I’m just going to come out and say it, any project that touts itself as the “World’s first realistic Ocean Clean-up Concept” is just asking to be torn apart. “The Ocean Cleanup” is the brainchild of a 19-year old Boyan Slat. He proposes using the oceans themselves to clean up plastic. By setting up a . . . → Read More: The Ocean Cleanup. The newest of the new plans to remove marine plastic.
My tall-ship-sailing buddies at Sea Education Association are headed out for a special Pacific plastics cruise tomorrow aboard the 134-foot brigantine SSV Robert C. Seamans. (Disclosure: I am totally biased cause I’ve sailed with them twice and think it is the best thing ever. Also, they’re collecting samples for me on this cruise. Thanks . . . → Read More: Plastics expedition departs for North Pacific
The real Great Pacific Garbage Patch. Photo by Miriam Goldstein, 2010 EX1006 cruise. O thin men of Haddam, Why do you imagine golden birds? Do you not see how the blackbird Walks around the feet Of the women about you? – “Thirteen Ways of Looking at a Blackbird”, Wallace Stevens ————- I would like to . . . → Read More: Three Ways of Looking at the Great Pacific Garbage Patch
My marine debris buddy Nick Mallos of Ocean Conservancy pointed me to this beautiful animated model by Nikolai Maximenko and Jan Hafner of the University of Hawaii. This animation shows how wind affects the rate at which debris from the Japanese tsunami moves across the Pacific. It is a mathematical model that incorporates a great . . . → Read More: How wind-blown Japanese tsunami debris may move across the Pacific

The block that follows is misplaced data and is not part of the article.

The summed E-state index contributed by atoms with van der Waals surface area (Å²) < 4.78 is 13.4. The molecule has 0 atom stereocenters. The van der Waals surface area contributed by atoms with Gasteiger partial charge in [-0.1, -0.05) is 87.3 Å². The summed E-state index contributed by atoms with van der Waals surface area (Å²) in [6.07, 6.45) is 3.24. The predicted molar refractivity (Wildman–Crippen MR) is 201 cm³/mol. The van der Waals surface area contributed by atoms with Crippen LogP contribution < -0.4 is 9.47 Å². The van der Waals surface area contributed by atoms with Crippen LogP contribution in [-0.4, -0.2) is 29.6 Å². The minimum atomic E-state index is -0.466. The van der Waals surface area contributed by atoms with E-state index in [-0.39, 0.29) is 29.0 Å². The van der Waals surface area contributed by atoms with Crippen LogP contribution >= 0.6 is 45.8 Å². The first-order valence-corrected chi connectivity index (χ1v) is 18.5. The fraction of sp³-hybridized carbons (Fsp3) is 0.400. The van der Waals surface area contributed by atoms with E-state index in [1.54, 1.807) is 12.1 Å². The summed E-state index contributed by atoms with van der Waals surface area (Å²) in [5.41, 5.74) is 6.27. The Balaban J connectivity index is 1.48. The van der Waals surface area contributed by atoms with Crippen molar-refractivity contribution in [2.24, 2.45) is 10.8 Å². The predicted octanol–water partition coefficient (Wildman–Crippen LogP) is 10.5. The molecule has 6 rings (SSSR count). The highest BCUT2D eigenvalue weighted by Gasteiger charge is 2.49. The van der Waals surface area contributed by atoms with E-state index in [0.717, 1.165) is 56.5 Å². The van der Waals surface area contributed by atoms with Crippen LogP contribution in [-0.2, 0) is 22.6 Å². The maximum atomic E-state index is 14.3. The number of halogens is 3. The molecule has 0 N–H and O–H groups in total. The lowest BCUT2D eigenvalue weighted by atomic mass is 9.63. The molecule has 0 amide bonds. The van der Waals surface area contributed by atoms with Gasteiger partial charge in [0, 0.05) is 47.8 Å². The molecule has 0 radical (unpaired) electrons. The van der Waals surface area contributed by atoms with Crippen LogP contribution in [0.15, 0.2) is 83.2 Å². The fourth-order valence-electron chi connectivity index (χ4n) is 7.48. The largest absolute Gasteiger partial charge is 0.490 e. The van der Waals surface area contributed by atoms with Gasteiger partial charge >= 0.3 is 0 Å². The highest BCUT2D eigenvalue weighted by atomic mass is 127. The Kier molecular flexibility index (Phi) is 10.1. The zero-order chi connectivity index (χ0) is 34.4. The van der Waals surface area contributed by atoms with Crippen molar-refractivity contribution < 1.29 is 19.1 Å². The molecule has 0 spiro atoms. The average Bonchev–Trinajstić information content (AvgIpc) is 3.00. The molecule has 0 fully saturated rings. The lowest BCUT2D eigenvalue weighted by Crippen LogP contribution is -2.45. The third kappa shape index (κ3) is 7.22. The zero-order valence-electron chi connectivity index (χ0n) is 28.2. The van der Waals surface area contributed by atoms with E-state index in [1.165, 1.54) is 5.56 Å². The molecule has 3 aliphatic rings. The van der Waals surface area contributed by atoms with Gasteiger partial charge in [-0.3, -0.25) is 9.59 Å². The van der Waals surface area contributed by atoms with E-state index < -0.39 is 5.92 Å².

The view from my DUMBO loft Dec 2000 There’s nothing quite like the excitement of moving to a new city and getting your first apartment, and for me as for so many others, that feeling is amplified when the city in question is New York. So it was when I moved from Brisbane to Brooklyn . . . → Read More: FEATURED POST: A (fetid) river runs through it, the Brooklyn edition
Now that the holiday season is over for many of us and all the wrapping and boxes and packaging is stowed away or thrown in the trash, think about where it all goes. Nothing just stays in a land fill forever. Out of sight is never out of mind. Plastic Shores is a new film . . . → Read More: Where Do All Your Tinsel And Trappings Go After Christmas?
Estimation of debris path created with OSCURS model. The colors are years after the tsunami. Click through for more information. Map courtesy of J. Churnside (NOAA OAR) and created through Google. Debris from the 2011 Japanese tsunami is headed towards Hawaii and the North American west coast. For those concerned, several new sources of information . . . → Read More: Japanese tsunami debris link roundup
This striking image of plastic pollution in the Philippines won first prize in the Ocean In Focus Conservation Photo Contest. First Prize goes to Peri Paleracio of Quezon City, the Philippines, for his picture of a boat in the Philippines with plastic and trash pollution suspended in the water. This over-under shot illustrates the . . . → Read More: Striking image of plastic pollution in Philippines
About six months ago, University of Hawaii scientists Nikolai Maximenko and Jan Hafner mapped the likely route of debris dumped into the ocean by the March 11 Japanese tsunami. Just last week, a Russian sail training vessel used their maps to find the debris field. Since the North Pacific is really, really big – over . . . → Read More: How scientists found debris from the Japanese tsunami 700 miles off Midway
Poster by Max Temkin, via Grist.